In his final full Cup season (Allison tragically died in a helicopter crash halfway through the 1993 season), Allison ultimately finished third in the standings, tying his best finish in the Cup Series from the year prior. It was those two seasons in '91 and '92, during which Allison won a total of nine races and racked up an additional 23 top-10 finishes, that truly learned the Birmingham, Alabama native a posthumous spot in the NASCAR Hall of Fame.
2000 Daytona 250
The NASCAR Truck Series made its debut at Daytona in 2000 without restrictor plates, as the sanctioning body deemed that the trucks were slow enough with bad enough aerodynamics to race without them. What happened next was one of the worst wrecks in Truck Series history. As you can see from the full video, it's a miracle that there were no serious casualties.
When the pack of trucks approached the tri-oval on Lap 57, Rob Morgan and Kurt Busch made contact, sending Morgan into Geoff Bodine. Bodine's truck got airborne from the contact with Morgan's truck and hit the catch fencing, disintegrating with such force that the engine tore away from the chassis. The roll cage tumbled down the track with Bodine still strapped in as a couple of other trucks hit the crumpled mess of steel, by this point now leaking fuel and trailing fire.
The red flag stayed out for nearly 55 minutes while the track had to be cleaned up, and a good portion of the catch fencing had to be replaced or repaired. Given the horrifying footage, NASCAR fans feared the worst: that Geoff Bodine had died in the wreck. Miraculously, Bodine survived with a concussion, a broken wrist, and fractured vertebrae and actually ran in 14 Cup Series races that same year.
2012 DRIVE4COPD 300
While this wreck did not affect well over half of the field like some "Big Ones" do, it did directly determine the winner of the 2012 NASCAR Xfinity Series season opener.
On the final lap of the 120-lap race, Kurt Busch led a two-car tandem with his brother Kyle pushing. The tandem of Joey Logano and Trevor Bayne went on the high side of the Busch brothers, separating the pair as all four drivers entered Turn 3. Shortly after entering Turn 3, the tandem of Tony Stewart and Elliott Sadler went on the high side of Logano and Bayne. As Stewart went outside of Logano and Bayne, Kurt Busch went high to crowd all four drivers to his outside. All five drivers collided and stayed near the high side of the track.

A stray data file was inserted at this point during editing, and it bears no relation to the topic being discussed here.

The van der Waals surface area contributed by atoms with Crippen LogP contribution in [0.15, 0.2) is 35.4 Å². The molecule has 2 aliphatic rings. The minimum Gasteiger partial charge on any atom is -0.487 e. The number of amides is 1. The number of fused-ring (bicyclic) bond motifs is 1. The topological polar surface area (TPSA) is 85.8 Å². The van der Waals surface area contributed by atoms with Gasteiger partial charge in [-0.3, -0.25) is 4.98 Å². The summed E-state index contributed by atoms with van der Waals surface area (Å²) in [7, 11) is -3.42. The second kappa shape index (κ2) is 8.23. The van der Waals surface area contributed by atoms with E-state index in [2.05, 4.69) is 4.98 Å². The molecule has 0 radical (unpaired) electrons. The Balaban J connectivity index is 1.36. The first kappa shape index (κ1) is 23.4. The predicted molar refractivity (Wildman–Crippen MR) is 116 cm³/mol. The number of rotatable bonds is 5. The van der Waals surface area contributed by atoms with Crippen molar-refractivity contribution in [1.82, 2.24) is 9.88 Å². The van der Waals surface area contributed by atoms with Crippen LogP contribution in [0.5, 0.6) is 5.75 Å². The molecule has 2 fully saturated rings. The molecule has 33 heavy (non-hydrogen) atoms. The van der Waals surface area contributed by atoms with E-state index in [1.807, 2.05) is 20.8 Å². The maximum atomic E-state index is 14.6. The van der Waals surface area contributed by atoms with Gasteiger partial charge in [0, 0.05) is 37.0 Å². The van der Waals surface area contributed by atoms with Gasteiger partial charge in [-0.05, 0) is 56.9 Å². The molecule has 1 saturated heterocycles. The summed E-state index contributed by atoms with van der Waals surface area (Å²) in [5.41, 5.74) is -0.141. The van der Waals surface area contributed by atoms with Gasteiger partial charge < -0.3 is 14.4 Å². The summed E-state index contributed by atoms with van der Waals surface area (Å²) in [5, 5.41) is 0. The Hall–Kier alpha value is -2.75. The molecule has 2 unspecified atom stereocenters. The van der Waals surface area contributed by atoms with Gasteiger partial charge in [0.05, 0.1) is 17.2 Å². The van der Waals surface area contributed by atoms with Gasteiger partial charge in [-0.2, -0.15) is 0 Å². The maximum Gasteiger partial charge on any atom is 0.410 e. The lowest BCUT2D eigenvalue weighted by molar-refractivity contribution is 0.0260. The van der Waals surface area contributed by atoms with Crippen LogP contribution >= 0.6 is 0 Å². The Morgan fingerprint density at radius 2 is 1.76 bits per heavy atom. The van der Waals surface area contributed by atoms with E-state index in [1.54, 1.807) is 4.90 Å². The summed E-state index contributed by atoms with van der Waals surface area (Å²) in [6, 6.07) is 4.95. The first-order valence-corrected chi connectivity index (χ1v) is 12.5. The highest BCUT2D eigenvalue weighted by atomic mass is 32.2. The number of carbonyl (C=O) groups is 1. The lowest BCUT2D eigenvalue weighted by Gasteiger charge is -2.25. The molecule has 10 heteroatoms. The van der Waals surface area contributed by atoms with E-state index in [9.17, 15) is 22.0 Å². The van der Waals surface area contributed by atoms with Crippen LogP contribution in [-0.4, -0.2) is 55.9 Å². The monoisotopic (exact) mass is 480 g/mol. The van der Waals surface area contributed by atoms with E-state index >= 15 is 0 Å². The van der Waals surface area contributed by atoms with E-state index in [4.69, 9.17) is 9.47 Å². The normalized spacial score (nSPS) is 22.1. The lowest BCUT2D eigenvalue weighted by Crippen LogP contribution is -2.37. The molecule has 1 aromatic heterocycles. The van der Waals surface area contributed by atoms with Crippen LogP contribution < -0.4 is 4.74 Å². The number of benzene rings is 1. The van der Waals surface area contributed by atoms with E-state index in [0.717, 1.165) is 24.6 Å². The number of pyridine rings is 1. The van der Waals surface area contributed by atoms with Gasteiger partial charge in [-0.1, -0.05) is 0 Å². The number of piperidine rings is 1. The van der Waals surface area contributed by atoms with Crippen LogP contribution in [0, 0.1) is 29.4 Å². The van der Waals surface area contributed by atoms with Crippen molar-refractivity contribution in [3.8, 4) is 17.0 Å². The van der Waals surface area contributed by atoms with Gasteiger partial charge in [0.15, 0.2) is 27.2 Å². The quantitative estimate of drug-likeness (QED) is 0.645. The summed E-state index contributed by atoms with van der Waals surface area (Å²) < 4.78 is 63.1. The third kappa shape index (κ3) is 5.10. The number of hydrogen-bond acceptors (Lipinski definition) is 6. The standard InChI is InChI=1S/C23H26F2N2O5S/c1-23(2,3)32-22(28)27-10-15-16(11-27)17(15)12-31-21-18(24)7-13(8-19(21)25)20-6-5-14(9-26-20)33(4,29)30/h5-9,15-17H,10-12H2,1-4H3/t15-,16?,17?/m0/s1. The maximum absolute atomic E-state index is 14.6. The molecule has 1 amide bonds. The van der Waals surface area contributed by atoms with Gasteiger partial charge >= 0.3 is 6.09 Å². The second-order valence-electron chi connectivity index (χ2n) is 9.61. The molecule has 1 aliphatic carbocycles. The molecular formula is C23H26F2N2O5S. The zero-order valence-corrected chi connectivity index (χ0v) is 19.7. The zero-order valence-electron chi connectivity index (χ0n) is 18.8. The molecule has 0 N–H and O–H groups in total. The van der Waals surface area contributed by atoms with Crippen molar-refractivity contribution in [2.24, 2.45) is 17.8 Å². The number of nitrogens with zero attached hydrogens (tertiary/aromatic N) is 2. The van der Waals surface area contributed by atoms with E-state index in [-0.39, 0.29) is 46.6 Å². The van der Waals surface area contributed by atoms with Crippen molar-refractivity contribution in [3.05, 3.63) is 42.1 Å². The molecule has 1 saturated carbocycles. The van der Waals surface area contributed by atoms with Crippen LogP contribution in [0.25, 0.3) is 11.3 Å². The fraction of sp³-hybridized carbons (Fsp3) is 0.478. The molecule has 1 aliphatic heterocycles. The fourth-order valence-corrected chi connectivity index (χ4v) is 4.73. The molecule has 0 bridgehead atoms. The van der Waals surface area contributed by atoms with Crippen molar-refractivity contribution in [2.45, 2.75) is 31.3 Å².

With Kyle Busch being a sitting duck on the bottom groove of the track, Ricky Stenhouse Jr. hit the No. 54 Toyota, while Cole Whitt and a few other cars collided in the accident. James Buescher was in 11th place entering the fourth turn, but won the Xfinity race. Brad Keselowski got loose and his car slid from side to side after the final turn, allowing Buescher to get by for the win. Sadler managed to get his race car unstuck from the melee to finish third behind Keselowski.
In his post-race interview from Victory Lane, the 21-year-old Buescher expressed just how wild it was to get his big win by surviving the "Big One."
"They all piled up in front of me and we made it through," Buescher said. "It's hard to describe the feeling when you make it through the wreck and you're the only guy. You don't see anybody in front of you coming to the checkered flag. It's pretty incredible."
Though Buescher would never again see Victory Lane in the Xfinity Series, he would go on to win the Truck Series title in 2012.
MORE: The Big One at Talladega: 4 of the Most Significant Wrecks at the Alabama Track